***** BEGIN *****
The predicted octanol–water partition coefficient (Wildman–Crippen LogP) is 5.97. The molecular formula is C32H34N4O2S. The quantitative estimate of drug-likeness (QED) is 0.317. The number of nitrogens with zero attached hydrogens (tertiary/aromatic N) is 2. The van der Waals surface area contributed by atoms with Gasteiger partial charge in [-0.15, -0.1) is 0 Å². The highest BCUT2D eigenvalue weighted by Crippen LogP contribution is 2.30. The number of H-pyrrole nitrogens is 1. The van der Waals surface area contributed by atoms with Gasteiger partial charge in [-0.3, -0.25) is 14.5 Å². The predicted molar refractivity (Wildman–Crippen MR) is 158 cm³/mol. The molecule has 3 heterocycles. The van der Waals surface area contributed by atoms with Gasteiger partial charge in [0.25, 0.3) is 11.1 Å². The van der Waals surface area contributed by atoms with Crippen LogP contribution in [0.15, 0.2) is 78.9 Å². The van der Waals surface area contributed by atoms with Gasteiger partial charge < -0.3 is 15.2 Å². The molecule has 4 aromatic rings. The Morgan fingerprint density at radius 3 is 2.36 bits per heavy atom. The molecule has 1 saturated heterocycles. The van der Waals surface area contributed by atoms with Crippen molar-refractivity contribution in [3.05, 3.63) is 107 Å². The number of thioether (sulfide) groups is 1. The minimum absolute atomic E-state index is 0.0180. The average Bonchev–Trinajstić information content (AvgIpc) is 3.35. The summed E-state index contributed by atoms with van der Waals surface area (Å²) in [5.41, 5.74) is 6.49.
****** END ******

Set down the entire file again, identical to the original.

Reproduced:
The predicted octanol–water partition coefficient (Wildman–Crippen LogP) is 5.97. The molecular formula is C32H34N4O2S. The quantitative estimate of drug-likeness (QED) is 0.317. The number of nitrogens with zero attached hydrogens (tertiary/aromatic N) is 2. The van der Waals surface area contributed by atoms with Gasteiger partial charge in [-0.15, -0.1) is 0 Å². The highest BCUT2D eigenvalue weighted by Crippen LogP contribution is 2.30. The number of H-pyrrole nitrogens is 1. The van der Waals surface area contributed by atoms with Gasteiger partial charge in [-0.3, -0.25) is 14.5 Å². The predicted molar refractivity (Wildman–Crippen MR) is 158 cm³/mol. The molecule has 3 heterocycles. The van der Waals surface area contributed by atoms with Gasteiger partial charge in [0.25, 0.3) is 11.1 Å². The van der Waals surface area contributed by atoms with Crippen LogP contribution in [0.15, 0.2) is 78.9 Å². The van der Waals surface area contributed by atoms with Gasteiger partial charge < -0.3 is 15.2 Å². The molecule has 4 aromatic rings. The Morgan fingerprint density at radius 3 is 2.36 bits per heavy atom. The molecule has 1 saturated heterocycles. The van der Waals surface area contributed by atoms with Crippen molar-refractivity contribution in [3.05, 3.63) is 107 Å². The number of thioether (sulfide) groups is 1. The minimum absolute atomic E-state index is 0.0180. The average Bonchev–Trinajstić information content (AvgIpc) is 3.35. The summed E-state index contributed by atoms with van der Waals surface area (Å²) in [5.41, 5.74) is 6.49.